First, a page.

National and international urban planning initiatives have for decades called for a more equitable access for all transit modes, and Boston’s planning has been no exception. As Mayor Menino has stated, “The car is no longer king in Boston.” All across the country cities, including Boston, have been saying “No” to building or replacing urban overpasses that divide neighborhoods and increase the tax-funded maintenance burden far into the future.
Boston’s own Complete Streets approach puts pedestrians, bicyclists and transit users on equal footing with motor-vehicle drivers. The initiative aims to improve the quality of life for Bostonians by creating streets that are both attractive public spaces and sustainable transportation networks. It embraces innovation to address climate change and promote healthy living. The objective is to ensure that Boston's streets are:
- Multimodal: Incorporates pedestrians, people with disabilities, bicyclists, transit users, and motor vehicle drivers. Roadway design includes level of service benchmarks for all modes to ensure that streets are shared by all users and not dominated by cars.
- Green: Incorporates street trees, rain gardens, green margins, and paving materials with permeable surfaces so that plants and soils collect rainwater to reduce flooding and pollution. Green design elements promote an environmentally sensitive, sustainable use of the public right-of-way.
- Smart: Incorporates intelligent signals, smart meters, electric vehicle sharing, car and bicycle sharing, way-finding and social networks for greater system efficiencies and user convenience.
MassDOT’s GreenDOT initiative, begun in 2010, has goals aligned with Boston’s Complete Streets and with contemporary planning tenets. It has a mode shift goal of tripling the share of travel in Massachusetts by bicycling, transit and walking by 2030.
The Casey Arborway Project has enlisted hundreds of local citizens and engaged thousands more over nearly three years in an open, collaborative process that has considered all of these aspects in an effort to find the best possible solution for this complex 21st Century transportation and urban planning opportunity. The professionals, advocacy groups and ordinary citizens all agree that the Casey Arborway replacement provides
- A once in a generation opportunity to improve the efficiency of travel and access to the area for all modes (car, pedestrian, bike, public transportation)
- A once in a lifetime opportunity to enhance livability through improved civic spaces, enlarged greenspaces, and a restoration of the Emerald Necklace in Forest Hills – a recreational connection that has been broken for a century.
- The chosen At-Grade solution has the active support of parks, livability, and cycling advocacy groups who have offered their expertise throughout the planning process: Emerald Necklace Conservancy, Walk Boston, Boston Cyclists Union, LivableStreets, Arborway Coalition.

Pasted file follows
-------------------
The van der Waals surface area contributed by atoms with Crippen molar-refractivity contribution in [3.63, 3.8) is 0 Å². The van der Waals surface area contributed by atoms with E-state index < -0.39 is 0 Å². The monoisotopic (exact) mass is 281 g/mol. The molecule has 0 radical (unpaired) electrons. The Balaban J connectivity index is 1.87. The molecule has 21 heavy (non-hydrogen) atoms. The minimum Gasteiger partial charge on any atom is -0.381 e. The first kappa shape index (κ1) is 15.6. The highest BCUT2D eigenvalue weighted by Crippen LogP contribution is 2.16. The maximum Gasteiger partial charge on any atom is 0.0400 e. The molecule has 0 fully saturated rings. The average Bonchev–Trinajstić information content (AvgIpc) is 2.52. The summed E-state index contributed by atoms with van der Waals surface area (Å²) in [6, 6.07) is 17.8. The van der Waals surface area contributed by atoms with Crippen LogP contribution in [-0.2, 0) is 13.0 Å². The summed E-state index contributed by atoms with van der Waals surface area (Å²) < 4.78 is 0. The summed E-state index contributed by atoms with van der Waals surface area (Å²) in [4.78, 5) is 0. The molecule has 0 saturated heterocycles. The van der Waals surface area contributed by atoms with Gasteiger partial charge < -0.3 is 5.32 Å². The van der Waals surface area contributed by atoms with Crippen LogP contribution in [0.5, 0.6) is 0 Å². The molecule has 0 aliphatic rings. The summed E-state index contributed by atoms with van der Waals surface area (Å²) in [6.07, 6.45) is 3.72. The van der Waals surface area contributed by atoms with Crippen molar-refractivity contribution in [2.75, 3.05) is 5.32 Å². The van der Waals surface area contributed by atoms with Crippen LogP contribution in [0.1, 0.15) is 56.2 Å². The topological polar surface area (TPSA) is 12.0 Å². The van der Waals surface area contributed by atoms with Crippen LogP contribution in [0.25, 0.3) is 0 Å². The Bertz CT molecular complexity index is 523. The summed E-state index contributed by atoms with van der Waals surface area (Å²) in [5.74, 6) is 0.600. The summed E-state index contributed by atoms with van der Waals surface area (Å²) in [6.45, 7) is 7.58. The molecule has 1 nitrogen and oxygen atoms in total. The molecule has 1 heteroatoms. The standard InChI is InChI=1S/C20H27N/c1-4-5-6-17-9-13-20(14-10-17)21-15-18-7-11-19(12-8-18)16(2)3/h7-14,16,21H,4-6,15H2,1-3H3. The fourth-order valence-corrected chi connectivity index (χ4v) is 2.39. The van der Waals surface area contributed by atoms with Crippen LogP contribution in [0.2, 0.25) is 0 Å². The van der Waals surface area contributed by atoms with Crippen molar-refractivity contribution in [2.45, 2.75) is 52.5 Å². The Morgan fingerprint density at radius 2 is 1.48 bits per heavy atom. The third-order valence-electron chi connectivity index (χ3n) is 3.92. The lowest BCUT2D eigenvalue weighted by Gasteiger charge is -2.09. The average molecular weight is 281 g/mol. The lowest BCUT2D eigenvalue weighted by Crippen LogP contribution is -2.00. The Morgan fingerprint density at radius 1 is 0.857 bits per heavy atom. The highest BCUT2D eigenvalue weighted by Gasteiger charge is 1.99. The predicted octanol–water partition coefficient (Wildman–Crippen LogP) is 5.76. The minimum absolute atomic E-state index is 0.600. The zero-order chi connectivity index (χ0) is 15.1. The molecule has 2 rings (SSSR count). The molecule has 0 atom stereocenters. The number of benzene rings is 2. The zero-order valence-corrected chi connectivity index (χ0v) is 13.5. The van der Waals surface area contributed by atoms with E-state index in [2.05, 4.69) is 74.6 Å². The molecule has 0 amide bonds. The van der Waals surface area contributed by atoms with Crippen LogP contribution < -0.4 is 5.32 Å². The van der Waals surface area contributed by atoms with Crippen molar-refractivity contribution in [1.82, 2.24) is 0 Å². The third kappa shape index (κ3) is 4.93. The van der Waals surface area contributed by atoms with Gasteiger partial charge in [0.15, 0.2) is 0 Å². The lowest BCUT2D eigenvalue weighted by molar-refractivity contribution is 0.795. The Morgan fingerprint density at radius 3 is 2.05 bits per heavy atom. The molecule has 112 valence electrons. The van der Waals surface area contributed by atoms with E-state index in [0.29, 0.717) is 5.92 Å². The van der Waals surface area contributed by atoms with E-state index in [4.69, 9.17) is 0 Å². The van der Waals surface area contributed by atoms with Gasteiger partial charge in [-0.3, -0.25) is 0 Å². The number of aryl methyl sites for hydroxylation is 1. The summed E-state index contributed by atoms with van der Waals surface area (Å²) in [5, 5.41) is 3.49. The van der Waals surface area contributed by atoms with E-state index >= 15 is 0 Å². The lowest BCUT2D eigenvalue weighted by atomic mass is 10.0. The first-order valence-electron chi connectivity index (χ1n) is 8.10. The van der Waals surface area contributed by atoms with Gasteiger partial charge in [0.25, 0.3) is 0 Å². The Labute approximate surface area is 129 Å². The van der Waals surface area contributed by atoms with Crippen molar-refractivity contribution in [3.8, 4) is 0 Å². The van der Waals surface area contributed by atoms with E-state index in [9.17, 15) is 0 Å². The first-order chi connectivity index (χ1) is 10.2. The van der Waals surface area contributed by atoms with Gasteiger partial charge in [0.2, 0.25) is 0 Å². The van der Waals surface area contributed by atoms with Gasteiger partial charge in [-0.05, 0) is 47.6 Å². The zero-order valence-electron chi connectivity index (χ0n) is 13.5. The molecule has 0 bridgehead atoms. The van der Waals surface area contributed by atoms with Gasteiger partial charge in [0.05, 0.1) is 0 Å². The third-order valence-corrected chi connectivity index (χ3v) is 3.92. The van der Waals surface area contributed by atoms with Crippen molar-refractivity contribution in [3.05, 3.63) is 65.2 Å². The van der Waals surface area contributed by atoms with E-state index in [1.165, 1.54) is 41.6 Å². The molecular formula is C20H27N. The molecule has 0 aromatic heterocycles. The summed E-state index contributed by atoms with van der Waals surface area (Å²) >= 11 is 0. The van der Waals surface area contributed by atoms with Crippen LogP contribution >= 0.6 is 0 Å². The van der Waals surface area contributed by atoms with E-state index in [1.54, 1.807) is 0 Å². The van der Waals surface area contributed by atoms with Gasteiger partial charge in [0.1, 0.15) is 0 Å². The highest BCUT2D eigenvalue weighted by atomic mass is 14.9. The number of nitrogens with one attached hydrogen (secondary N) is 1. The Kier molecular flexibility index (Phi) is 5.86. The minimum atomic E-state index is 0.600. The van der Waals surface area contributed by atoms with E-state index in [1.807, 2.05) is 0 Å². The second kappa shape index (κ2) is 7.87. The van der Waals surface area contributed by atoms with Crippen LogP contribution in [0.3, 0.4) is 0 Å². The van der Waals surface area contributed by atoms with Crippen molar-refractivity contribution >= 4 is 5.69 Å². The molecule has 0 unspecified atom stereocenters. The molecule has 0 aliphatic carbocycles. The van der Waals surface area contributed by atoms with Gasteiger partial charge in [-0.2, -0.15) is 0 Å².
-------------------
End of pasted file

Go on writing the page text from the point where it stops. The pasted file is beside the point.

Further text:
- These groups are engaged with tens of thousands of Bostonians who care deeply about all these issues – parks, open space, pedestrian and cycling access, public transportation - and they applaud the Casey planning work that has been done so far. Their active input and that of local citizens and neighbors of the project has been invaluable in improving the outcome and in encouraging MassDOT to embrace this historic opportunity.
THE PROCESS TO DATE
The Casey Overpass was a poor design from the start, with hammerhead piers that have decayed severely and drainage schemes that have further contributed to deterioration. Critical repairs were conducted in 1980 and 1991. MassDOT maintenance inspections determined in early 2010 that the Overpass load rating must be reduced to 14 tons. It was found that reducing traffic to one lane in each direction and moving traffic away from the outer lanes and towards the center for safer operation was the best option for achieving necessary load reduction. In December 2011, it was determined that the Overpass was in “critical to fair” condition, and nearing the end of its serviceable life. The planning process for its replacement was begun.
A Working Advisory Group (WAG) comprised of citizens, neighbors and advocacy groups representing neighborhoods, parks, cycling, and livability was formed to augment and advise the professional planning processes. This open and public committee met more than twelve times, and five larger Public Hearings were held in the community before MassDOT announced a final decision on a replacement approach. Scores of different alternatives were evaluated, including those suggested by members of the WAG and the general public.
Baseline traffic data was acquired during this process for the Overpass itself and 17 intersections in the area in early June 2010, while the Overpass still had two open lanes in each direction. The average weekday daily volume for the Overpass was found to be 24,000 cars (both directions, all day). New Washington Street below was found to have an additional east-west volume of 12,000 cars per day.